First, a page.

June 3, 2023

INBA names college scholarship winners

The 2023 INBA scholarship recipients are (clockwise from upper left) Harrison Belsanti, Carley Edwards, Jack Podlesnik and Abi Mitsven.

The Illinois News Broadcasters Association is proud to announce its 2023 college scholarship recipients. These talented students received their awards on Saturday, April 29, during the INBA Spring Convention in Springfield.

The INBA has been supporting college students pursuing degrees in broadcast journalism for nearly 60 years. During that time, including the $8,400 in awards being handed out this year, the INBA has awarded more than 200 scholarships worth nearly $190,000.

Here are this year’s winners:

Harrison Belsanti is a broadcast journalism major at Eastern Illinois University who anticipates he’ll graduate in May 2024. He works at WEIU-TV, the PBS station in Charleston and has served in many roles, including assistant producer, news anchor, reporter, videographer, camera operator, floor manager, graphics operator, teleprompter operator and video editor.

Harrison is being awarded the INBA Ed Brown Scholarship. Ed was a professor at Southern Illinois University Carbondale and was a longtime executive secretary for the INBA. Harrison, please come get your award.

Carley Edwards is a journalism major who will graduate in just a few weeks from the University of Illinois Urbana-Champaign. She has worked as a reporter for the student TV station’s “UI7 Live” and “Good Morning Illini.” Carley has studied abroad in Italy, where she wrote, produced, edited and did her own camera work on a “short” entitled “Eternal Painting” featuring Iacopo Lastrucci, a beloved Mosaic Artist of Florence. She’s also been a video production intern for the Big Ten Network and a lab assistant at Richmond Studio, the teaching studio for students in the College of Media.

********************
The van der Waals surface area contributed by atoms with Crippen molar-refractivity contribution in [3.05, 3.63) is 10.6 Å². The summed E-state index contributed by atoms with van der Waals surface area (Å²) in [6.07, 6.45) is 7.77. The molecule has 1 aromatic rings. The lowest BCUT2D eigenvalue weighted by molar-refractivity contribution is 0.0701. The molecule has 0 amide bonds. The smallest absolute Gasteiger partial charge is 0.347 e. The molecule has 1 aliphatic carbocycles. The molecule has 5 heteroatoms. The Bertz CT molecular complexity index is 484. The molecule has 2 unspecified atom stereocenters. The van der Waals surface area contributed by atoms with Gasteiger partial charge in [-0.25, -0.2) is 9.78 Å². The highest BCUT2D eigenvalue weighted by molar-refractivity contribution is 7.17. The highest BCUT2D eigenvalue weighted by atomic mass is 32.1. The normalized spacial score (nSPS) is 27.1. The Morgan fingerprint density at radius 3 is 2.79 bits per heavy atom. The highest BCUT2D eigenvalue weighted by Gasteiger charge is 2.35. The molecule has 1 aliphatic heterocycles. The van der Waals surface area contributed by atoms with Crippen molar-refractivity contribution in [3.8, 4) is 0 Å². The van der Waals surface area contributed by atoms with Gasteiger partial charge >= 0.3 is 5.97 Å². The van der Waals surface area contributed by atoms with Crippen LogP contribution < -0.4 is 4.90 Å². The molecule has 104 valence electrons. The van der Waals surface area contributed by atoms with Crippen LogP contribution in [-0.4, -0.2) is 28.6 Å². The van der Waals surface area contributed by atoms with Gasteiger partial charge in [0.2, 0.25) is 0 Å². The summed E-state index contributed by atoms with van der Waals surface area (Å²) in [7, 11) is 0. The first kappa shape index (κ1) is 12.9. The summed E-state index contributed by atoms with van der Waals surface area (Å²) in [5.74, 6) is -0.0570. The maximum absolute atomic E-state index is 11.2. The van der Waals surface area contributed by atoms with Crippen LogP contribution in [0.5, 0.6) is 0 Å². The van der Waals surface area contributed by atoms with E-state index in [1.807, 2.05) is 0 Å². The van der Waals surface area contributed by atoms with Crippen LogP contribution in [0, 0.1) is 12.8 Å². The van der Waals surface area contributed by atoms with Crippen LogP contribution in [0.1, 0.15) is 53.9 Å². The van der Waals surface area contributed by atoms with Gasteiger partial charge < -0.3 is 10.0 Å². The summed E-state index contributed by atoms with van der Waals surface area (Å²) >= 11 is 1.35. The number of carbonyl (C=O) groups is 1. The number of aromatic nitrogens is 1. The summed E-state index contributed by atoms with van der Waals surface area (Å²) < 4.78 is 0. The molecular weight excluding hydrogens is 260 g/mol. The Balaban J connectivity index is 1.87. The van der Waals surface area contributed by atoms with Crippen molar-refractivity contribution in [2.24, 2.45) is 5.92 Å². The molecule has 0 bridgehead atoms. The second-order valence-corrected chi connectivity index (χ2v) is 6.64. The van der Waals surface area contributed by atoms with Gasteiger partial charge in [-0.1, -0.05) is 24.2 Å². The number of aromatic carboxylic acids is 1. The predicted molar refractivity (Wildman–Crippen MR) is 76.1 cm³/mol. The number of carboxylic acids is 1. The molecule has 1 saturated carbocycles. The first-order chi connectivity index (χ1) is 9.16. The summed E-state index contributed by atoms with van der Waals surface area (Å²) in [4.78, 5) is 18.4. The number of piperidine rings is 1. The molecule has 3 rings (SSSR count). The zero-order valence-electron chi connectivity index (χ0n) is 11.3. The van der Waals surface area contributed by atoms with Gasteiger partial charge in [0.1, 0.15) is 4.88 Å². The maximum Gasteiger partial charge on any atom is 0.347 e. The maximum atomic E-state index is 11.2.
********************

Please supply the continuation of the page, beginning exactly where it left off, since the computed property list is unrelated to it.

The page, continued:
Carley is being awarded the INBA’s Bill Miller Scholarship. Bill is a charter member of the INBA who worked at WTAX radio in Springfield from 1949 to 1967 before founding the Capitol Information Bureau. He then served for 20 years as director of the Public Affairs Reporting program at what was known then as Sangamon State University and now is UIS. He passed away in 2003, but we’re glad to remember him tonight as we honor Carley.

Abi Mitsven is a student at Illinois State University who is majoring in journalism and is on track to graduate this December. She works as an anchor and producer for ISU’s TV-10, where she’s also been a reporter, a weather person and worked the control room at the TV station. Abi has also worked at the Vidette, ISU’s student newspaper, as a news and features reporter.